Welcome to the Roundtable, a forum for incisive commentary and analysis
on cases and developments in law and the legal system.
on cases and developments in law and the legal system.
By Bryce Klehm
Bryce Klehm is a junior at the University of Pennsylvania studying History.
On December 31, 2017, Section 702 of the Foreign Intelligence Surveillance Act (FISA) will be subject to congressional re-authorization. Section 702 allows the government to intercept various communications of foreigners located outside of the United States. It is mostly used by the National Security Agency (NSA) to gather signals intelligence on terrorist threats . The House Intelligence Committee claims it does not allow bulk collection targeting Americans.  The intelligence and law enforcement agencies may only use Section 702 with the approval of a Foreign Intelligence Surveillance Court. The House Intelligence Committee views its as crucial in tracking and finding various terrorists, including the recently deceased ISIS leader, Haji Iman.
The controversy regarding its renewal centers on a loophole in Section 702, which allows for “backdoor” searches of electronic communications data. Using the “backdoor search” loophole, various government agencies can query the data collected under FISA and gather information about US citizens “accidentally” swept in.  For example, if the FBI is looking for evidence on a domestic target, they can search the communication data collected by the NSA. If it contains communications by a U.S. target to a foreign target, the agency is free to use the data as evidence. Indeed, the Supreme Court has recently seen an increase in the number of cases pertaining to digital privacy and Section 702.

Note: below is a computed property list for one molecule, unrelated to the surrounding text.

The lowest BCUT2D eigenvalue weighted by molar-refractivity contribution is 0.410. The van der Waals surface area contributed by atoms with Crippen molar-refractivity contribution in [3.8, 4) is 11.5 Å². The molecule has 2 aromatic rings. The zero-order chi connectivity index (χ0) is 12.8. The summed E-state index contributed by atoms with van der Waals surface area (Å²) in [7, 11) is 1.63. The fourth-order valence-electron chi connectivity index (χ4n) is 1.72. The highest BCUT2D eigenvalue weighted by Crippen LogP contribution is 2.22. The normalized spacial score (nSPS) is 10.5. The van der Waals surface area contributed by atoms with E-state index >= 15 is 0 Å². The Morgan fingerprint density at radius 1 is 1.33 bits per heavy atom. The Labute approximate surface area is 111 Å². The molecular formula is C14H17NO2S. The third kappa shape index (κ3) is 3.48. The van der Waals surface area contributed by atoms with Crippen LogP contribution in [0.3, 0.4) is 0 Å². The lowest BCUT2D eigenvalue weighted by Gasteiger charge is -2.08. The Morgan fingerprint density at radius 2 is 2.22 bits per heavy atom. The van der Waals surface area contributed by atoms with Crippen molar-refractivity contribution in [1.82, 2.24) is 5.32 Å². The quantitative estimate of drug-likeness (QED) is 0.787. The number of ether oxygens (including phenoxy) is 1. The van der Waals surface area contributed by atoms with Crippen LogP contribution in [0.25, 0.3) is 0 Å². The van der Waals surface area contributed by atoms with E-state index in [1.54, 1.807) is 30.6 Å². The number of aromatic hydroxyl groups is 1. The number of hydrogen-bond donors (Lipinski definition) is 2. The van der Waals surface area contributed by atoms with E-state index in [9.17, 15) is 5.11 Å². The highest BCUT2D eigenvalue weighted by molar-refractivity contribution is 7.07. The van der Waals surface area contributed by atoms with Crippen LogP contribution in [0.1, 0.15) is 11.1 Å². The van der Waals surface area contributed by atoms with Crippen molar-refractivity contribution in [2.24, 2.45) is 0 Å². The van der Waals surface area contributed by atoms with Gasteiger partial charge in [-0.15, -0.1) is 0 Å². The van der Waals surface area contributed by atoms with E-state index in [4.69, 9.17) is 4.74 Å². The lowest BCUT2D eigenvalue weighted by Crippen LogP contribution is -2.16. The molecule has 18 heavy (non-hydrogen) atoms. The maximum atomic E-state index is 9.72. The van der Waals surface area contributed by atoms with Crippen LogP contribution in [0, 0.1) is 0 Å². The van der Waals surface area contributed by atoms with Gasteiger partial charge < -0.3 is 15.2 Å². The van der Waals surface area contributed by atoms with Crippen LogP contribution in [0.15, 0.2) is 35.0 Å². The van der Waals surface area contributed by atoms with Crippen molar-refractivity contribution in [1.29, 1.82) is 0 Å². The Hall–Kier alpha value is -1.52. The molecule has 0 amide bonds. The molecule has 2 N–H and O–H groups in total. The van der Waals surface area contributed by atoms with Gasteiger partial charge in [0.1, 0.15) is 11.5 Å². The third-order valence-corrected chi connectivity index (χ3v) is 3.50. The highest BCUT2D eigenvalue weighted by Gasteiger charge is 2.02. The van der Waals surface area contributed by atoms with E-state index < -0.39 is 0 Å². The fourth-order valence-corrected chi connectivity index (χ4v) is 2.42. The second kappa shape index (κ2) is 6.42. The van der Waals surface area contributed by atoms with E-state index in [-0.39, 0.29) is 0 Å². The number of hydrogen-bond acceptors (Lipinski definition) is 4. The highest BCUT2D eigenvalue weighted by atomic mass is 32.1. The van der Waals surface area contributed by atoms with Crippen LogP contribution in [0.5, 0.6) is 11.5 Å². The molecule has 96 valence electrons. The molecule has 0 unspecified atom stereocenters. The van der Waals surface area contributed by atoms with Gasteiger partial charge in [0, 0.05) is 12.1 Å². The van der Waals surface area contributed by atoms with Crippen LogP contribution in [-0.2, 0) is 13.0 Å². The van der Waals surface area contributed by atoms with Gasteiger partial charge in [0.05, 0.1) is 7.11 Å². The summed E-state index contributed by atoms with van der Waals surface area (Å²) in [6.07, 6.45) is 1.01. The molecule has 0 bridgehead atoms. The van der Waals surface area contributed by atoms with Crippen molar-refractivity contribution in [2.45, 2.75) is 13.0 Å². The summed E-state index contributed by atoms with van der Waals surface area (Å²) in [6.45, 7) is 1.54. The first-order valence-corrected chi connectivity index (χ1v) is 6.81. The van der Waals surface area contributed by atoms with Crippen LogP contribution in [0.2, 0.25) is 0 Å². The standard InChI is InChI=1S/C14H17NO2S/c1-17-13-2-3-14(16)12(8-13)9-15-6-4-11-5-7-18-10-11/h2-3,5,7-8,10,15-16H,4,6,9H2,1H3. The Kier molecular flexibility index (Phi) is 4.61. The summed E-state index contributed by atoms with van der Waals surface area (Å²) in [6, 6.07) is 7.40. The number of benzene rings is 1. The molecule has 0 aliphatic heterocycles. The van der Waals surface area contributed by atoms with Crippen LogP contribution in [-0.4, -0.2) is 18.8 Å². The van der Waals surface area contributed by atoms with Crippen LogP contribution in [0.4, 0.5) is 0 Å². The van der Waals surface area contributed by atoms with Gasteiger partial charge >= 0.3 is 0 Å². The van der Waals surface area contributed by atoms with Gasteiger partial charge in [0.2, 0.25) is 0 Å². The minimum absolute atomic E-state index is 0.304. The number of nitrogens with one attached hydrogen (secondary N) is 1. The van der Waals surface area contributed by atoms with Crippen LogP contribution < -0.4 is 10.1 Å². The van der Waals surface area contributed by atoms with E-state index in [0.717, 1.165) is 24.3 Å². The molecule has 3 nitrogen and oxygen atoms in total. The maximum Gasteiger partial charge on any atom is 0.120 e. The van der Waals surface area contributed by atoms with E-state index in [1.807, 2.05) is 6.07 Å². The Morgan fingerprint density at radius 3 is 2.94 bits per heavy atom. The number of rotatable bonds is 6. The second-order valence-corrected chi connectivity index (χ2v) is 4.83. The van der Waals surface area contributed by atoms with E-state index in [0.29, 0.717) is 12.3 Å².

One case of interest is Mohamed Osaman Mohamud v. United States. The case has a direct relation to the “backdoor search loophole.” Mohamed Osaman Mohamud attempted to bomb a Christmas tree lighting ceremony in Portland, Oregon, but his plot was foiled by undercover FBI agents.  After he was convicted and sentenced, it was revealed that data collected under Section 702 was used in his trial. His lawyers argued to the Ninth Circuit of appeals that Section 702 violates the Fourth Amendment as well as Article III of the Constitution. The Ninth Circuit determined that the Fourth Amendment does not apply in this case as the collection is intended for overseas foreign nationals. They also found that it is not a violation of Article III because the Foreign Intelligence Surveillance Court has to approve the collection of any data.  The defendant is waiting for a ruling on a petition for certiorari before the Supreme Court.
The House Judiciary Committee has primary jurisdiction to renew FISA. Republican representative Bob Goodlatte of Virginia has proposed the U.S. Liberty Act to both preserve the essential elements of 702 and amend various transparency requirements. In a press conference on October 5, 2017, he stated that Section 702 is responsible for 25% of all National Security Agency surveillance, but he also acknowledged that it has been used to collect information on American citizens.  The U.S. Liberty Act will require a new framework of protections and various reporting and transparency requirements. But what are the essential elements of the U.S. Liberty Act? Do the requirements go far enough to prevent the allegedly unlawful search in Mohamed Osaman Mohamud v. United States?